This particular brick oddity was salvaged from a house which was comprised solely "except this one" of unmarked Sydney dry-press bricks. A little research shows that Clayton and Co patented a brick press at the turn of the industrial revolution. The mechanised manufacturing process meant that brick production rates were greatly increased via the use of the specialised equipment.
Although it appears that the patented brick making machine was available for purchase in Australia, it is unclear whether any were actually sold, interestingly the brick appears to be comprised of material which is quite different to what would be expected of a brick made of local Sydney basin minerals.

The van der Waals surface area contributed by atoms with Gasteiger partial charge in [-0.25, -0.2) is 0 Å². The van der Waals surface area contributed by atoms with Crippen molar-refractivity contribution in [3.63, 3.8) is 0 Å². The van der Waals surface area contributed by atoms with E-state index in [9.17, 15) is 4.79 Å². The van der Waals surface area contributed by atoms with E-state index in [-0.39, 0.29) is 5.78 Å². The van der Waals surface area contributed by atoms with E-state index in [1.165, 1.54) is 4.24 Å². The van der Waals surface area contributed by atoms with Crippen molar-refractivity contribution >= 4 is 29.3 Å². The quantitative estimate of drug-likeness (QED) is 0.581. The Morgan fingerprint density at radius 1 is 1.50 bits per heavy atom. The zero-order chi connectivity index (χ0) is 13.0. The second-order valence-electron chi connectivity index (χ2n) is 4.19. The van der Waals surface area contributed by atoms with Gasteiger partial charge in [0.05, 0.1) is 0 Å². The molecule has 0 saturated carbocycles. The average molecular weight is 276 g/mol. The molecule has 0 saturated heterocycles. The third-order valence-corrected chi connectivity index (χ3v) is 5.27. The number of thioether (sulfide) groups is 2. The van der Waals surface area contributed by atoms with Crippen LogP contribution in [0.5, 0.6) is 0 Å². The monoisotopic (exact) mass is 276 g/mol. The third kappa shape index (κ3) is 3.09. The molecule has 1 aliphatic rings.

Furthermore, the Clayton and Co brick making machine pressed their patent branding into one side but allowed for the owner to have their own brand or stamp placed on the opposing side. This brick not having been stamped with any markings on the reverse side suggests that it may have been imported to Australia - which actually happened more than you would imagine.
This is not the first curious brick uncovered from the demolition of an Australian home and it certainly wont be the last. In fact, Australia has a pretty wacky history with bricks and sometimes you simply have no idea what can be found in the walls of your typical home.
Given that one of these machines could produce more than 20,000 bricks in a single day, it remains a mystery as to where the others were utilised, or is this the only Clayton brick in Australia?